There are once again some needlessly scary security articles going around, this time concerning malware dubbed "WireLurker". WireLurker hides inside pirated apps and tries to get people to install it on the Mac so it can transfer data to and from the iPhone or iPad over USB. it's important to point out almost no one reading this is in any danger from WireLurker, and anyone who is can easily avoid it. When reached for comment, Apple said:
According to a detailed report from security research firm Palo Alto Networks, a third-party Chinese app store appears to be serving up pirated versions of popular Mac apps that have been infected with WireLurker. Then, once WireLurker has infected the Mac, it sits waiting for an iOS device to be connected over USB.
When an iOS device is detected, WireLurker first exfiltrates device information including the serial number, phone number, UDID, and Apple ID. Next it attempts to determine if the device is jailbroken.
For non-jailbroken devices, it sounds as if all WireLurker can do is download and install enterprise-signed apps to the device. A user would then need to manually launch the installed app, then tap "Trust" when asked if they're sure they want to launch the app from an unknown developer. If an app were launched, its functionality would still be restricted by iOS's multitude of security restrictions, including application sandboxing, though could potentially abuse private APIs since enterprise signed apps bypass Apple's App Store review that normally blocks such usage. While enterprise signing can be abused to distribute malicious apps in this way, Apple has the ability to revoke enterprise certificates. Once a certificate has been revoked, apps using that certificate will fail to install on new devices. On any devices that have already installed the app, iOS will kill the app on launch when it sees that it's not valid. It won't be long before Apple revokes the enterprise certificate being used to sign these apps, if they haven't done so already.
Update: Apple has revoked the certificate.
Jailbroken devices are not so lucky. Jailbreaking requires many of iOS's security measures to be bypassed and disabled, leaving devices vulnerable to a variety of attacks. As a result, WireLurker performs additional malicious actions—notably, modifying system software, and copying user data such as Address Book and Apple IDs from any iMessages (strangely, not seeming to take interest in the content of those iMessages).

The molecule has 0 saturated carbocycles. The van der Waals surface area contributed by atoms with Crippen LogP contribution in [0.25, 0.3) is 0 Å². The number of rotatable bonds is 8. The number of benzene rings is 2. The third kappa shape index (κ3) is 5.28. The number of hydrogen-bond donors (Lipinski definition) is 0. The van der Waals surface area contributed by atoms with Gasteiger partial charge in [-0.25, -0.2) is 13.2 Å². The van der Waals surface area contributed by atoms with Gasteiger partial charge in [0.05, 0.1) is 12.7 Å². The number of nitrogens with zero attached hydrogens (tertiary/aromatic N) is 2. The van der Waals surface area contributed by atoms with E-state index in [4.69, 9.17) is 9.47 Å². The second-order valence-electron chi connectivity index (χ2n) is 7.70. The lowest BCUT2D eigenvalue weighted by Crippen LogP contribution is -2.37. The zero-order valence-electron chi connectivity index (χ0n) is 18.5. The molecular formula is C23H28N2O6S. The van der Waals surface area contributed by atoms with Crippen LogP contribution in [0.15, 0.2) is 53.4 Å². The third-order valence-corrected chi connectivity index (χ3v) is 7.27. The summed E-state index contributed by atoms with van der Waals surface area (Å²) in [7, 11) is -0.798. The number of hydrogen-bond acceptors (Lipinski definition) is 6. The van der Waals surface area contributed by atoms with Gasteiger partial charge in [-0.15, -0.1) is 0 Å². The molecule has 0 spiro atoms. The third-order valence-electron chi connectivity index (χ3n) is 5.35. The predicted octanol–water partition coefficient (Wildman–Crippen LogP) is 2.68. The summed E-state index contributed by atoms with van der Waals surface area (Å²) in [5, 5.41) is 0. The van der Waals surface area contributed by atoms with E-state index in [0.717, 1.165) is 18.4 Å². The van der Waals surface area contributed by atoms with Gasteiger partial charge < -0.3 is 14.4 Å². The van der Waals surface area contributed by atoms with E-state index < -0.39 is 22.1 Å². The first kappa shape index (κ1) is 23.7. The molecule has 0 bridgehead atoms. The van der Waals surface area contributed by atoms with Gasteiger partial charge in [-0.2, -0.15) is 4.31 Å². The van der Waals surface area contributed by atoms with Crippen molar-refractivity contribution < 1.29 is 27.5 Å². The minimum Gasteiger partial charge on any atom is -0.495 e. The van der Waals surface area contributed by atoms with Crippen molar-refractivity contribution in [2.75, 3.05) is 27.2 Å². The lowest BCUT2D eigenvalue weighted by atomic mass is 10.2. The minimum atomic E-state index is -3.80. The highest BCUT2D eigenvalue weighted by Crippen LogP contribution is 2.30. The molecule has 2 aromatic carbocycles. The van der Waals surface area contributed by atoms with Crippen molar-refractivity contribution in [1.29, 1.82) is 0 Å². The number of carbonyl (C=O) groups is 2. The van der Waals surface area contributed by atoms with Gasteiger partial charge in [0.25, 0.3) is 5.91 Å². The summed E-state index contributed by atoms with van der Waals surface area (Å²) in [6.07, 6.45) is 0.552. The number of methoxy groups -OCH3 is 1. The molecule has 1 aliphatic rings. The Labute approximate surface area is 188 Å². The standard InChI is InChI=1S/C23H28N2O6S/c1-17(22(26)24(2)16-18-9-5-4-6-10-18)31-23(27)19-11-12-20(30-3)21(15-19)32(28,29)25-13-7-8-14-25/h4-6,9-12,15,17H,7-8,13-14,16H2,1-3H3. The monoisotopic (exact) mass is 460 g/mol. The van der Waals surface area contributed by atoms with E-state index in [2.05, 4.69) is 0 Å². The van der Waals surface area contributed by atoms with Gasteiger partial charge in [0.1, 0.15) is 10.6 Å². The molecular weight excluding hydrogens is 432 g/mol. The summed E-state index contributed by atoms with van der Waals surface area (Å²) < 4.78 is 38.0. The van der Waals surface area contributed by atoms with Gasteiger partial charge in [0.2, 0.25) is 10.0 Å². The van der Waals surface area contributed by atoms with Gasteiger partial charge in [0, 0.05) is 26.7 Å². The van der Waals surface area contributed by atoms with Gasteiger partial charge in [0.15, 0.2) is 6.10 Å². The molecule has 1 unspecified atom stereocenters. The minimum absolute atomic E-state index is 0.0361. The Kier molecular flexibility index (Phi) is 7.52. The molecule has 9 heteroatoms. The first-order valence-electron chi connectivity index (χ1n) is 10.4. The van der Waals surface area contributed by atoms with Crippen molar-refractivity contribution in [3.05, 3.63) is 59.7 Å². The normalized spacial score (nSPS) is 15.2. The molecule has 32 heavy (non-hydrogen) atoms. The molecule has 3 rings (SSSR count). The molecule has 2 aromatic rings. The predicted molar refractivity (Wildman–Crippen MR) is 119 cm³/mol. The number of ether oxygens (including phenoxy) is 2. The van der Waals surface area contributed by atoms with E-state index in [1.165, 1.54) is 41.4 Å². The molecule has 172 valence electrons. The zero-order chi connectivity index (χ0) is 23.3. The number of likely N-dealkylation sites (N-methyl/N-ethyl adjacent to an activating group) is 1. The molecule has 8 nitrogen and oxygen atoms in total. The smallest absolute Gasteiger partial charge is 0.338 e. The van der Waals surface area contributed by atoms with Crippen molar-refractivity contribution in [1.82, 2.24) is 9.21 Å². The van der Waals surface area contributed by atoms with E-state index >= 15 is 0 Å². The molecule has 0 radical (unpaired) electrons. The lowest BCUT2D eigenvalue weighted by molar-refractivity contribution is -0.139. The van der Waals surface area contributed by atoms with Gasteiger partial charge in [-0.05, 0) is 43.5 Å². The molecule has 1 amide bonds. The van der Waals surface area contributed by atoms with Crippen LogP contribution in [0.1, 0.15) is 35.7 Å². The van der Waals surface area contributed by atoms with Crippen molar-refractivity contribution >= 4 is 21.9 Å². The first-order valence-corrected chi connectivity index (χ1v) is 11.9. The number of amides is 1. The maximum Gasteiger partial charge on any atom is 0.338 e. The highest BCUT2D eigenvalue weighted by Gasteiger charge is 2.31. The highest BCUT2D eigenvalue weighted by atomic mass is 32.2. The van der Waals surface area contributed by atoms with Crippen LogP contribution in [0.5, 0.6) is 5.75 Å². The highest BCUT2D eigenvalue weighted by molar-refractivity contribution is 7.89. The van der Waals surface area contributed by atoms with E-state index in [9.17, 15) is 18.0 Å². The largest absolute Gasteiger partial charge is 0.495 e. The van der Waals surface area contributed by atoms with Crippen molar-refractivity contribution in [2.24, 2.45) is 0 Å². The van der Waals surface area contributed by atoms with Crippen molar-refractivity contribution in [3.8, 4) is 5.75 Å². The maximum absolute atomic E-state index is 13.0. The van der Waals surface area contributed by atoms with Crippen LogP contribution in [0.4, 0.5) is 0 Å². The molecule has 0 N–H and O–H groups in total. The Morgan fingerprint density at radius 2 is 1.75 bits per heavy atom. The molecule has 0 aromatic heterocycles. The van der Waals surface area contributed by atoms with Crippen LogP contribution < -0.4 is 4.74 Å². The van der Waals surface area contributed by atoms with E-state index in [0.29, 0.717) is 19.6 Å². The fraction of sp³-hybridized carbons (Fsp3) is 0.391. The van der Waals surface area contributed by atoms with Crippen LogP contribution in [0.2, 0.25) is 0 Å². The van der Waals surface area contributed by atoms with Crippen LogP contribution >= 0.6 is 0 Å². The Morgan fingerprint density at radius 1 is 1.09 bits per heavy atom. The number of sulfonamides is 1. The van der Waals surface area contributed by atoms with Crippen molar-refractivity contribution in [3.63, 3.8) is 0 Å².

We haven't tested the malware, so we're not sure what, if any, additional user authorization or interaction may be required to infect a Mac. It's certainly not unusual for malware to try and trick people into typing in passwords or clicking/tapping on permission requests. Palo Alto Networks claims that, as malware goes, it's sophisticated and under active development, already identifying three distinct versions.
Regardless, if you don't frequent pirated app stores in China, and download pirated Mac apps, you should be safe. If you do, and you're worried about WireLurker, stop frequenting pirated app stores and downloading pirated apps, then you should be safe.
If you think you might already be infected, Palo Alto Networks has provided a detection tool for Macs on GitHub.
For iOS devices prior to iOS 8, you can check Settings > General > Profiles to look for unknown distribution profiles that may indicate WireLurker's presence (though it's perfectly normal for many users to see some profiles here). For iOS 8, you may need to use a Mac app like Xcode or iPhone Configuration Utility in order to see and remove unwanted enterprise distribution profiles.
People with affected non-jailbroken device should delete unknown profiles and any unknown or suspicious apps. If you have an affected device that is jailbroken, Palo Alto Networks recommends that you check whether the file "/Library/MobileSubstrate/DynamicLibraries/sfbase.dylib" exists, and if it does, open a terminal connection and manually delete it.
Apple has gone to great lengths, including App Store review processes, sandboxing, Gatekeeper on OS X, and privacy permissions, to keep iPhone, iPad, and Mac users safe. It typically takes direct user intervention — like the kind people are willing to do to steal apps — to circumvent those safeguards. Absent that, most people should have little to nothing to worry about when it comes to WireLurker in its current implementation.
Update: Added comment from Apple.
Rene Ritchie contributed to this article.
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